“Turn us toward yourself, O God of Hosts, show us your face and we shall be saved” (Augustine).

Prayers and mother musings drove me from my bed, producing all-too-familiar sleep patterns. When I became a mother, I discovered that motherhood was a calling to a life of prayer. From the instant I knew a child had been conceived, and sometimes even before, I began to pray. Prayers for my children occupy my mind throughout every single day. I believe mothers send up more requests and pleadings for their children than any other human does during their lifetimes.

These musings occupy my mind for several reasons. My husband’s mother is now gone from us. He is orphaned. Are her heavenly prayers now joining the intercession of Jesus and the Holy Spirit before the Father? I don’t know the mysteries of heaven, but I am mindful of her loss. My prayers must multiply now, picking up her task to intercede for him.

And then, there are our rambunctious offspring.


With six children, there’s plenty to pray about. They are world-changers who blast off to nether regions to help the poor, study health care systems in Asia, and strike romantic poses under the Eiffel Tower. They work their way through college, learn to fly airplanes, earn advanced degrees, change careers, plant churches, and seek to cure cancer. They are bold and courageous.

“Meanwhile my mother persevered in praying for me,” Augustine wrote. “She was far away, but you are present everywhere, so you heard her in that land where she was, and took pity on me where I was.”

As my children were transplanted into the wider world, it became obvious that God was large and I was small.

When children are young a mother fills their lives, but too soon they escape the hearth to live their own lives, to travel far, and to seek their callings. Long after they’ve left mothering care, God remains. He is still there, no matter where they go, able to help in time of need, yearning to draw them tenderly to himself when they no longer desire a mother’s caress. He is the one.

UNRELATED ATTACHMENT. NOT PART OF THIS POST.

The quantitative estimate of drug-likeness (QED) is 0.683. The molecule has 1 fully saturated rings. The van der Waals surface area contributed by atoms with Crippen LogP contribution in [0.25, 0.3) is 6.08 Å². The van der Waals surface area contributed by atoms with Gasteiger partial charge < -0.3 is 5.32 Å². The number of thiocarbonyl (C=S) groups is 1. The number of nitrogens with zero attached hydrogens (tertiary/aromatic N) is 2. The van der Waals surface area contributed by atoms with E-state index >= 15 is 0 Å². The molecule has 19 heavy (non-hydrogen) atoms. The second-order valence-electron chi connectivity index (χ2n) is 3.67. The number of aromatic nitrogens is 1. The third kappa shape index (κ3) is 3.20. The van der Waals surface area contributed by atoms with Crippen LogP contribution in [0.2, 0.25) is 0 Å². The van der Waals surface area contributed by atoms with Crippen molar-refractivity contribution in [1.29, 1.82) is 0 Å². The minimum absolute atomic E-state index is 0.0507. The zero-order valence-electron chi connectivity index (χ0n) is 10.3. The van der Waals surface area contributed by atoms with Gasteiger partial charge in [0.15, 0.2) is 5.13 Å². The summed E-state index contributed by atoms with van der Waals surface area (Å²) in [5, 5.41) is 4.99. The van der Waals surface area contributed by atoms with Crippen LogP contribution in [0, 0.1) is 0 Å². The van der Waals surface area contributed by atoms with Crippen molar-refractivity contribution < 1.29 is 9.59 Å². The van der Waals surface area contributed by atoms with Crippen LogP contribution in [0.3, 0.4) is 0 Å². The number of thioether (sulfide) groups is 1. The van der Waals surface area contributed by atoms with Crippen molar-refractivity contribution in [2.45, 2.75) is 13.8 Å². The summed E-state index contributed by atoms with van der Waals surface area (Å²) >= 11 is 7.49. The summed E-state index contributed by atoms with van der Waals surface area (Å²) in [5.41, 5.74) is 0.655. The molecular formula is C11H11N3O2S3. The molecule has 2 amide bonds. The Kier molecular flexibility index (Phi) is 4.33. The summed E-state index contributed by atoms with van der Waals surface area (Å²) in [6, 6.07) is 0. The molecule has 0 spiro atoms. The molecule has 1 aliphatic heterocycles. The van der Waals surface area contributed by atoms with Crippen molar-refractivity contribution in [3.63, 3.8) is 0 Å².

“Father, mother and guardians may be absent,” Augustine confessed to God, “but you are present, you who created us and called us and even through those set over us work for our good and the saving of souls.”

Over 1600 years ago, Augustine ran away from God, took a mistress, and joined a cult. Monica, his mother, prayed faithfully for her child. Of her tear-soaked praying, a bishop told her, “It is inconceivable that he should perish, a son of tears like yours.”

God moved. Augustine yielded his life to Christ. He later confessed to God that when he did, his mother “blessed you, who have power to do more than we ask or understand, for she saw that you had granted her much more in my regard than she had been wont to beg of you in her wretched, tearful groaning.”

Hearts of love move us to pray for our children. Our weeping is essential. No matter what occurs in our children’s lives, whether blessing or trial, our prayers are necessary. We are joined to them from conception onward, no matter where they go. When no one else is in their corner bringing their concerns before God, we are there, weeping and pleading.

This is our most important ministry as mothers. It supersedes all others. They outgrow the need for our physical care, and they need our prayers more than our advice, tempted as we are to give it. Mother, you have been called to a ministry of prayer.

How does your call to prayer shape your life?


All quotes are from The Confessions, Saint Augustine, translated by Maria Boulding, O.S.B., Vintage Spiritual Classics, 1997, page numbers in order: pg. 63, 87, 184, 53, 169.

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